Advances in genome editing technologies have enormous implications for the health and well-being of society and the environment. Genome editing tools, such as CRISPR/Cas9, enable scientists and clinicians to make faster, easier, and more f precise changes in the DNA of microbes, plants, animals, and humans. Despite the promise to improve medicine, agriculture, and conservation, among other applications, the rise and ease of use of new genome editing technologies has fueled debates about their utility and safety. The advances are outpacing the capability of domestic and international security communities to coordinate and develop evidence-based policies.

To contribute to these discussions, the InterAcademy Partnership (the global network of academies of sciences and medicine), the US National Academies of Sciences, Engineering, and Medicine, the European Academies Science Advisory Council, and the German National Academy of Sciences Leopoldina, are convening an international workshop to explore the potential security concerns posed by genome editing technologies.  This workshop will bring together experts across the globe in genetic engineering, security studies, and public policy to discuss mechanisms, policies, and strategies to mitigate or prevent potential misuse.  The need for international dialogue is particularly important because of the rapid development and wide-spread use of genome editing tools in countries with various, sometimes divergent, regulations and governance of research. Workshop participants will explore near- middle- and long-term security concerns – relating to intentional misuse – that may arise from these applications. Participants will also discuss technical, operational, regulatory and governance strategies that may aid the scientific and security communities in preventing or mitigating those security concerns. A report summarizing the workshop discussions will be published by the InterAcademy Partnership.

This workshop is kindly supported and hosted by the Volkswagen Foundation. Additional support is being provided by the Gordon and Betty Moore Foundation and the Intelligence Advanced Research Projects Agency.

Registration for this event is full. We have a waiting list for the meeting and can offer your place to another person if you cannot attend. Simply use the Volkswagen Foundation‘s  registration cancellation tool or send an email to Mareike Rubman.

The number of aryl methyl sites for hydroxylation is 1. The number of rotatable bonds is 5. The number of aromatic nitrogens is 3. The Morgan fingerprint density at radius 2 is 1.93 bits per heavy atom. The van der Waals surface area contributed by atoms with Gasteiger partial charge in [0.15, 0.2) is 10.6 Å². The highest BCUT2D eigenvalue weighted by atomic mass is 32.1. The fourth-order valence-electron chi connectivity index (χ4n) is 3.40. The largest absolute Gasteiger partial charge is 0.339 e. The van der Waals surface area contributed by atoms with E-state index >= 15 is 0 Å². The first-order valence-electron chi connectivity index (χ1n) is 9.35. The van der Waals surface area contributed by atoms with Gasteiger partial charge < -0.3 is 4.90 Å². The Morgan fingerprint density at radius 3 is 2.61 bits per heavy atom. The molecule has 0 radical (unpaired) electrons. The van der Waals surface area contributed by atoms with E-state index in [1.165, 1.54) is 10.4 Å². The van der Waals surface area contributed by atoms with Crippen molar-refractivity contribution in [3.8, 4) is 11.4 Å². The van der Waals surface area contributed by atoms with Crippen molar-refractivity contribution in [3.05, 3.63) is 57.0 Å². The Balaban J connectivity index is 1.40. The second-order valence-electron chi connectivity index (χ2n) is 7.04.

Briefing Paper

This briefing paper will outline policies, positions, and insights from global academies of science and medicine on genome editing technologies and their security implications.  The paper will be posted online in early October.

Breakout Session Instructions

Workshop participants will be assigned to 1 of 4 breakout groups for the duration of the event: medicine, agriculture, gene drives, or microbial applications. Additional details about the breakout sessions will be posted online in early October.

Workshop Organizers

The workshop organizing committee is comprised of 10 international scholars with expertise on genome editing, security implications of biotechnology, science and technology policy, and public engagement in science.

Social Media Guidelines

Please carefully read the following guidelines before you tweet (or Blog, or Instagram, or Google+, or LinkedIn, etc.). In order to find a balance between the needs and expectations of workshop speakers and attendees and to make the meeting a safe and comfortable space for everyone, we ask you to use the following guidelines:

  • During the plenary sessions we encourage open, respectful discussion of workshop content on social media (e.g. Twitter, Facebook, Google+, etc.) and blogging platforms during the workshop.
  • While the default policy during the plenary sessions is to allow open discussion of workshop presentations on social media and blogging platforms, please respect any request from speakers to not share the contents of their presentation online. Speakers who do not wish to have their research shared  should make an announcement before and during her/his presentation. We encourage speakers to also use an opt-out Twitter image on every slide of her/his presentation to ensure their preference is known.
  • During the breakout sessions we respectfully ask all participants to adhere to the Chatham House Rule: workshop participants are welcome to communicate about information they receive, but neither the identity nor the affiliation of the speaker(s), nor that of any other participant, should be revealed.
  • We expect all meeting participants to engage to behave with the highest of decorum in their communications online and in person. Harassment, intimidation, or discrimination in any form will not be tolerated.  Individuals who behave in a disrespectful or discriminatory manner will be asked to leave the workshop.

Satellite Event – Policy Mini-Hackathon (11 October 2017)

Members of the Global Young Academy working group on DIY SynBio are convening a satellite event, Policy Mini-Hackathon on Future Security Challenges of Genome Editing Technologies, to be held 11 October, 2017 at the Herrenhausen Palace in Hanover, Germany. The policy hackathon is the first of its kind pilot to explore a mechanism by which DIY community can contribute to policy solutions for potential future security challenges in the rapidly advancing field of genome editing.  Because space is extremely limited, attendance at the hackathon is by invitation-only. If you have questions about the hackathon, please send an email to the hackathon organizers Dr. Alexander Kagansky and Dr. Bart Kolodziejczyk.